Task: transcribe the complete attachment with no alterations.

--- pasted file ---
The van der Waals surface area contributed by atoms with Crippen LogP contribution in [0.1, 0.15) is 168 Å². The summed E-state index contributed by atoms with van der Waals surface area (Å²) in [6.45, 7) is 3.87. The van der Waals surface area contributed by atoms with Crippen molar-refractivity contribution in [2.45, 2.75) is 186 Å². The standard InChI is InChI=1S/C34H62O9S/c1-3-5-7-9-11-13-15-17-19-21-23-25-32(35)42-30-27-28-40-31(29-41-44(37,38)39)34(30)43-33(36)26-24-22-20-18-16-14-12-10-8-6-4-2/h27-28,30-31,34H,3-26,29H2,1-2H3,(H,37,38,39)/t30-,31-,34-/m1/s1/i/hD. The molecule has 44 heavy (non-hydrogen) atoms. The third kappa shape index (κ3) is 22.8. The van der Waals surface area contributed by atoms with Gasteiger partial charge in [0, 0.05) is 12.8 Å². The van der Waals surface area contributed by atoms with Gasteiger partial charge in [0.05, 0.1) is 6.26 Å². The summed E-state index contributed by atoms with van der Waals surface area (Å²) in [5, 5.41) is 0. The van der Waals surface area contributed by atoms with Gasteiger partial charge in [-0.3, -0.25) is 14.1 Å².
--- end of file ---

The van der Waals surface area contributed by atoms with Crippen LogP contribution in [0.1, 0.15) is 168 Å². The summed E-state index contributed by atoms with van der Waals surface area (Å²) in [6.45, 7) is 3.87. The van der Waals surface area contributed by atoms with Crippen molar-refractivity contribution in [2.45, 2.75) is 186 Å². The standard InChI is InChI=1S/C34H62O9S/c1-3-5-7-9-11-13-15-17-19-21-23-25-32(35)42-30-27-28-40-31(29-41-44(37,38)39)34(30)43-33(36)26-24-22-20-18-16-14-12-10-8-6-4-2/h27-28,30-31,34H,3-26,29H2,1-2H3,(H,37,38,39)/t30-,31-,34-/m1/s1/i/hD. The molecule has 44 heavy (non-hydrogen) atoms. The third kappa shape index (κ3) is 22.8. The van der Waals surface area contributed by atoms with Gasteiger partial charge in [0, 0.05) is 12.8 Å². The van der Waals surface area contributed by atoms with Gasteiger partial charge in [0.05, 0.1) is 6.26 Å². The summed E-state index contributed by atoms with van der Waals surface area (Å²) in [5, 5.41) is 0. The van der Waals surface area contributed by atoms with Gasteiger partial charge in [-0.3, -0.25) is 14.1 Å².